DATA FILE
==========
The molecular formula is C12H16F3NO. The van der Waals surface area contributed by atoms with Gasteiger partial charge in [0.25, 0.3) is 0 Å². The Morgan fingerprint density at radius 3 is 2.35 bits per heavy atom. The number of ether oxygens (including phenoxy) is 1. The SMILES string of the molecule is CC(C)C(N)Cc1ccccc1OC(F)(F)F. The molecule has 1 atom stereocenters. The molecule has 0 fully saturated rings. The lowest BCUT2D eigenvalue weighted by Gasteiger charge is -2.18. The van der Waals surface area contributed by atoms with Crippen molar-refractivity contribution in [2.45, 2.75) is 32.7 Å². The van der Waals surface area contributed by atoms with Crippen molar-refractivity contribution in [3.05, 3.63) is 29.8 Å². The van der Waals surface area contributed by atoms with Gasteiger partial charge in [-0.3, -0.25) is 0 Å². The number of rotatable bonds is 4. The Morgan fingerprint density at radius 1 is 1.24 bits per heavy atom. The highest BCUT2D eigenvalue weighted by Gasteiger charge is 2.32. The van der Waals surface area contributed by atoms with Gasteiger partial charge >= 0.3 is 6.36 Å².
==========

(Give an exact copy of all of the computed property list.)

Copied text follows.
The molecular formula is C12H16F3NO. The van der Waals surface area contributed by atoms with Gasteiger partial charge in [0.25, 0.3) is 0 Å². The Morgan fingerprint density at radius 3 is 2.35 bits per heavy atom. The number of ether oxygens (including phenoxy) is 1. The SMILES string of the molecule is CC(C)C(N)Cc1ccccc1OC(F)(F)F. The molecule has 1 atom stereocenters. The molecule has 0 fully saturated rings. The lowest BCUT2D eigenvalue weighted by Gasteiger charge is -2.18. The van der Waals surface area contributed by atoms with Crippen molar-refractivity contribution in [2.45, 2.75) is 32.7 Å². The van der Waals surface area contributed by atoms with Crippen molar-refractivity contribution in [3.05, 3.63) is 29.8 Å². The van der Waals surface area contributed by atoms with Gasteiger partial charge in [-0.3, -0.25) is 0 Å². The number of rotatable bonds is 4. The Morgan fingerprint density at radius 1 is 1.24 bits per heavy atom. The highest BCUT2D eigenvalue weighted by Gasteiger charge is 2.32. The van der Waals surface area contributed by atoms with Gasteiger partial charge >= 0.3 is 6.36 Å².